Abdominal Aortic Branch Occlusion
Abdominal aortic branch occlusion is blockage or narrowing of one of the large arteries in the abdomen that come off of the aorta.
Branches of the aorta can be blocked (occluded) due to atherosclerosis, abnormal growth of muscle in the artery's wall (fibromuscular dysplasia), blood clots, or other disorders.
Blockage causes symptoms related to the lack of blood flow, including pain, in the area the artery serves.
Imaging tests are used to make the diagnosis.
Treatment is with removal of a blood clot, angioplasty, or sometimes surgical bypass grafting.
The aorta is the largest artery of the body. It receives oxygen-rich blood from the heart and distributes it to the body through smaller arteries that branch off of it. The abdominal aorta is the part of the aorta that passes through the abdominal cavity. Important branches of the abdominal aorta include the arteries that supply blood to the
Blockage of the arteries that branch off of the aorta may develop suddenly or slowly.
Sudden blockage (acute occlusion) of branches of the abdominal aorta may result from a blood clot that has developed in the artery or traveled into it from elsewhere (embolism), or because the layers of the artery suddenly separated (dissection).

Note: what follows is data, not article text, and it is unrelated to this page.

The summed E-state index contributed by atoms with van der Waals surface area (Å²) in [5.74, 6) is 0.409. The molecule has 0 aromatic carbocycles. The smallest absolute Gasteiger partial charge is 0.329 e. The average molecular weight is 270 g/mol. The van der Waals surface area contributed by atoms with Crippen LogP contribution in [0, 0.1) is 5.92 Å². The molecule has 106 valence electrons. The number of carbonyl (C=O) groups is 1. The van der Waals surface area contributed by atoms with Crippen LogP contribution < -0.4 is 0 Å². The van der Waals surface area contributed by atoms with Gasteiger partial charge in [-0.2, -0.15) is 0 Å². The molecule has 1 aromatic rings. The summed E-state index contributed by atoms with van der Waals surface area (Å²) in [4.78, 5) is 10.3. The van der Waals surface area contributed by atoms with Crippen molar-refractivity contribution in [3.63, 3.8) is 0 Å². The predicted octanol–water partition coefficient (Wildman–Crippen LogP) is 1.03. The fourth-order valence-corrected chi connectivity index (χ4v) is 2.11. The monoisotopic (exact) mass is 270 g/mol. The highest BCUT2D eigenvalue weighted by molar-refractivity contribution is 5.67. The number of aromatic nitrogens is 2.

Slowly developing blockage of branches of the abdominal aorta may result from hardening of the arteries (atherosclerosis), in which deposits of cholesterol and other fatty materials (atheromas or atherosclerotic plaques) develop in the walls of arteries), abnormal growth of muscle in the artery's wall (fibromuscular dysplasia), or compression of the artery by a growing abdominal tumor.
Similar blockage can develop in arteries of the legs or, less commonly, the arms (see Occlusive Peripheral Arterial Disease).
Sudden blockage shuts off blood flow, which causes immediate severe pain. Pain may be in the abdomen, back, or legs depending on which artery is blocked. Organ failure and tissue death (necrosis) occur within hours unless blood flow is restored.
Symptoms of slowly developing blockage vary depending on which artery is involved and the severity of the blockage.
Sudden blockage of the lower aorta where it divides into the common iliac arteries causes both legs to suddenly become painful, pale, and cold. No pulse can be felt in the legs, which may become numb. Sudden blockage of an iliac artery causes symptoms in only one leg. These symptoms indicate a medical emergency.
Gradual narrowing of the lower aorta or of both common iliac arteries can cause cramping and pain when walking (intermittent claudication) that affects the buttocks and thighs of both legs. The legs may also feel cold or appear pale, although they usually appear normal. Chronic occlusion can also cause erectile dysfunction. This combination of claudication and erectile dysfunction is sometimes called Leriche syndrome.
Sudden, complete blockage of one of the renal arteries, which supply the kidneys, may cause a sudden pain in the side, and the urine may become bloody. These symptoms indicate a medical emergency.